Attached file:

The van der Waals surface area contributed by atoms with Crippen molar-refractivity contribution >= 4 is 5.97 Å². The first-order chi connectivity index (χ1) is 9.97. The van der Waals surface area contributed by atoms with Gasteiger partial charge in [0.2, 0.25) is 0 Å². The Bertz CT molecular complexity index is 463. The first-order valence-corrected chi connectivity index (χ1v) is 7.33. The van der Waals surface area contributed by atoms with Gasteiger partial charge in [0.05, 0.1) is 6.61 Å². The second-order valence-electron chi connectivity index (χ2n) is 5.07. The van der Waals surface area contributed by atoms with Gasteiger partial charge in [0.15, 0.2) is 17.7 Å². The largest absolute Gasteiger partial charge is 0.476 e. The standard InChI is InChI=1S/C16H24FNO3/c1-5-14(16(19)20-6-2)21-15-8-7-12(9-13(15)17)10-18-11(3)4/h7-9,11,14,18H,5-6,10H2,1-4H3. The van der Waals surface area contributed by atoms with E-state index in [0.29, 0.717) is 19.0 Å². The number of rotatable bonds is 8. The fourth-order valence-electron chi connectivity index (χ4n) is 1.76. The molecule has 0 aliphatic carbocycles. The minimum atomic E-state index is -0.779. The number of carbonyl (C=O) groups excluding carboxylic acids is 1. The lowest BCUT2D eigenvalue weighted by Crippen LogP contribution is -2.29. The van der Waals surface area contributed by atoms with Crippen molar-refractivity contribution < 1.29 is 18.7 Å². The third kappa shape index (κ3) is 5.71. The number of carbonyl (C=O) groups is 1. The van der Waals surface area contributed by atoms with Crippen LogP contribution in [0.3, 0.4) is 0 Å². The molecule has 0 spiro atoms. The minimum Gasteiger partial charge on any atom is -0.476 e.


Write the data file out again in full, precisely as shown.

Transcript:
The van der Waals surface area contributed by atoms with Crippen molar-refractivity contribution >= 4 is 5.97 Å². The first-order chi connectivity index (χ1) is 9.97. The van der Waals surface area contributed by atoms with Gasteiger partial charge in [0.2, 0.25) is 0 Å². The Bertz CT molecular complexity index is 463. The first-order valence-corrected chi connectivity index (χ1v) is 7.33. The van der Waals surface area contributed by atoms with Gasteiger partial charge in [0.05, 0.1) is 6.61 Å². The second-order valence-electron chi connectivity index (χ2n) is 5.07. The van der Waals surface area contributed by atoms with Gasteiger partial charge in [0.15, 0.2) is 17.7 Å². The largest absolute Gasteiger partial charge is 0.476 e. The standard InChI is InChI=1S/C16H24FNO3/c1-5-14(16(19)20-6-2)21-15-8-7-12(9-13(15)17)10-18-11(3)4/h7-9,11,14,18H,5-6,10H2,1-4H3. The van der Waals surface area contributed by atoms with E-state index in [0.29, 0.717) is 19.0 Å². The number of rotatable bonds is 8. The fourth-order valence-electron chi connectivity index (χ4n) is 1.76. The molecule has 0 aliphatic carbocycles. The minimum atomic E-state index is -0.779. The number of carbonyl (C=O) groups excluding carboxylic acids is 1. The lowest BCUT2D eigenvalue weighted by Crippen LogP contribution is -2.29. The van der Waals surface area contributed by atoms with Crippen molar-refractivity contribution < 1.29 is 18.7 Å². The third kappa shape index (κ3) is 5.71. The number of carbonyl (C=O) groups is 1. The van der Waals surface area contributed by atoms with Crippen LogP contribution in [0.3, 0.4) is 0 Å². The molecule has 0 spiro atoms. The minimum Gasteiger partial charge on any atom is -0.476 e.